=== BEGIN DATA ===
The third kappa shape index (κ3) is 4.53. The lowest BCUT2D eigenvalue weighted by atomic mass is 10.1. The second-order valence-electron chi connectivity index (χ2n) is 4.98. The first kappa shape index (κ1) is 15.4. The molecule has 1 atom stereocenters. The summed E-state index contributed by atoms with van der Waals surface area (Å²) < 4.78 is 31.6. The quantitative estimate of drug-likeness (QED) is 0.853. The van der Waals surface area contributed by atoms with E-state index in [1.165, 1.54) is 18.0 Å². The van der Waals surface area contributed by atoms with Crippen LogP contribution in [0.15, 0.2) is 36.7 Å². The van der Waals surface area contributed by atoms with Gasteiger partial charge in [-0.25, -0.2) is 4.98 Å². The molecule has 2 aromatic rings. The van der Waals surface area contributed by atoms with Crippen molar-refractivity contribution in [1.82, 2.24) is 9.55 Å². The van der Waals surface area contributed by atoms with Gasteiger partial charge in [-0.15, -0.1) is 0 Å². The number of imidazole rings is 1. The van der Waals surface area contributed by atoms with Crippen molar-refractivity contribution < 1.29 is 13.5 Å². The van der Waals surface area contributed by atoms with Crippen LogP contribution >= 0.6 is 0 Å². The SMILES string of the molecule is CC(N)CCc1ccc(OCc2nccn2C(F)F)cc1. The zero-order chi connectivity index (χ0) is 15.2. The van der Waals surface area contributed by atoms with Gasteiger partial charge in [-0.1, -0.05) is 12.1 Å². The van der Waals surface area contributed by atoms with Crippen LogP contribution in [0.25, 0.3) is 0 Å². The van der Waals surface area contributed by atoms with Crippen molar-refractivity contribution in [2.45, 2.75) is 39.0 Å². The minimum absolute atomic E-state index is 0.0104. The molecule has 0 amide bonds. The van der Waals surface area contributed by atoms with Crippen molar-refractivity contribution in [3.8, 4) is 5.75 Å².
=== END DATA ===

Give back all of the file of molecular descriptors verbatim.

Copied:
The third kappa shape index (κ3) is 4.53. The lowest BCUT2D eigenvalue weighted by atomic mass is 10.1. The second-order valence-electron chi connectivity index (χ2n) is 4.98. The first kappa shape index (κ1) is 15.4. The molecule has 1 atom stereocenters. The summed E-state index contributed by atoms with van der Waals surface area (Å²) < 4.78 is 31.6. The quantitative estimate of drug-likeness (QED) is 0.853. The van der Waals surface area contributed by atoms with E-state index in [1.165, 1.54) is 18.0 Å². The van der Waals surface area contributed by atoms with Crippen LogP contribution in [0.15, 0.2) is 36.7 Å². The van der Waals surface area contributed by atoms with Gasteiger partial charge in [-0.25, -0.2) is 4.98 Å². The molecule has 2 aromatic rings. The van der Waals surface area contributed by atoms with Crippen molar-refractivity contribution in [1.82, 2.24) is 9.55 Å². The van der Waals surface area contributed by atoms with Gasteiger partial charge in [-0.15, -0.1) is 0 Å². The number of imidazole rings is 1. The van der Waals surface area contributed by atoms with Crippen molar-refractivity contribution < 1.29 is 13.5 Å². The van der Waals surface area contributed by atoms with Crippen LogP contribution >= 0.6 is 0 Å². The SMILES string of the molecule is CC(N)CCc1ccc(OCc2nccn2C(F)F)cc1. The zero-order chi connectivity index (χ0) is 15.2. The van der Waals surface area contributed by atoms with Gasteiger partial charge in [-0.1, -0.05) is 12.1 Å². The van der Waals surface area contributed by atoms with Crippen LogP contribution in [0.25, 0.3) is 0 Å². The van der Waals surface area contributed by atoms with Crippen molar-refractivity contribution in [2.45, 2.75) is 39.0 Å². The minimum absolute atomic E-state index is 0.0104. The molecule has 0 amide bonds. The van der Waals surface area contributed by atoms with Crippen molar-refractivity contribution in [3.8, 4) is 5.75 Å².